According to the new sector PMI survey, August was another good month for UK services. However, at 55.6, the PMI was nearly 2 points short of its July mark, weaker than expected and at its lowest level in some twenty-seven months.
The headline decline reflected the slowest rise in new orders since April 2013, although to put this into context, the gain was still broadly in line with the long-run average. Similarly, the rise in backlogs was down on July but employment growth remained strong and evenly accelerated versus the previous month. Business expectations eased to their lowest point since February but stayed historically firm with almost half of the survey panel anticipating higher workloads over the coming year.
Meantime, input cost inflation eased for the third month in a row despite some increase in wage pressures and a rise in service provider charges was only minimal.
Today's report should sit quite well with the BoE. The service sector cooled in August but still expanded at a healthy clip while inflation essentially moved sideways. As ever, wage developments will need watching closely but overall today's report offers little fresh for the BoE MPC's hawks to get their talons into.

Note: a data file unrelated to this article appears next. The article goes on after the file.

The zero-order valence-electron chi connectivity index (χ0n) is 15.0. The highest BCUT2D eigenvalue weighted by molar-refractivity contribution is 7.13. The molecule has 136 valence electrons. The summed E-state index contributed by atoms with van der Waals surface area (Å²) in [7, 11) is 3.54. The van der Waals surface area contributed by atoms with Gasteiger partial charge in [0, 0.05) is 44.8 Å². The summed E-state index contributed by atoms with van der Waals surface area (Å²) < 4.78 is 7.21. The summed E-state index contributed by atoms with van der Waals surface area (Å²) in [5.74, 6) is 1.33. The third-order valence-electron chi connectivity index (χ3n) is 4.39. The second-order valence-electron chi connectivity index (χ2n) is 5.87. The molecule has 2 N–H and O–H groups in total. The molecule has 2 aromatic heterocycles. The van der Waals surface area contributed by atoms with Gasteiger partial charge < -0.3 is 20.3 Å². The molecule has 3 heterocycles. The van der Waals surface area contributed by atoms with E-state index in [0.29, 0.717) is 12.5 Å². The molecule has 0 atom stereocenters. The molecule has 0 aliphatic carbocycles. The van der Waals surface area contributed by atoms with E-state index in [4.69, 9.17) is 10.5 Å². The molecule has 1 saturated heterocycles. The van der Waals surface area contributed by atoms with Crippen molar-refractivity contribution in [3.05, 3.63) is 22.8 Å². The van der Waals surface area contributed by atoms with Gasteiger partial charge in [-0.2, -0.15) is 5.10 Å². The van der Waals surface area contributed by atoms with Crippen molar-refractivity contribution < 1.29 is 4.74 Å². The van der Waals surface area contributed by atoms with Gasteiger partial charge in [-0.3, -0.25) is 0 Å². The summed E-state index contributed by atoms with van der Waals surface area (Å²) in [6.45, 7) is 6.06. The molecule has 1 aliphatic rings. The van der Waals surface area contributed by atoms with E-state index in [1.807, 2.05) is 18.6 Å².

The Markit/CIPS UK Services PMI covers transport & communication, financial intermediation, business services, personal services, computing & IT and hotels & restaurants.
Investors need to keep their fingers on the pulse of the economy because it dictates how various types of investments will perform. By tracking economic data such as the ISM non-manufacturing index in the U.S. and the Markit Services PMIs elsewhere, investors will know what the economic backdrop is for the various markets. The stock market likes to see healthy economic growth because that translates to higher corporate profits. The bond market prefers less rapid growth and is extremely sensitive to whether the economy is growing too quickly and causing potential inflationary pressures.
The Markit PMI services data give a detailed look at the services sector, how busy it is and where things are headed. The indexes are widely used by businesses, governments and economic analysts in financial institutions to help better understand business conditions and guide corporate and investment strategy. In particular, central banks in many countries use the data to help make interest rate decisions. PMI surveys are the first indicators of economic conditions published each month and are therefore available well ahead of comparable data produced by government bodies.
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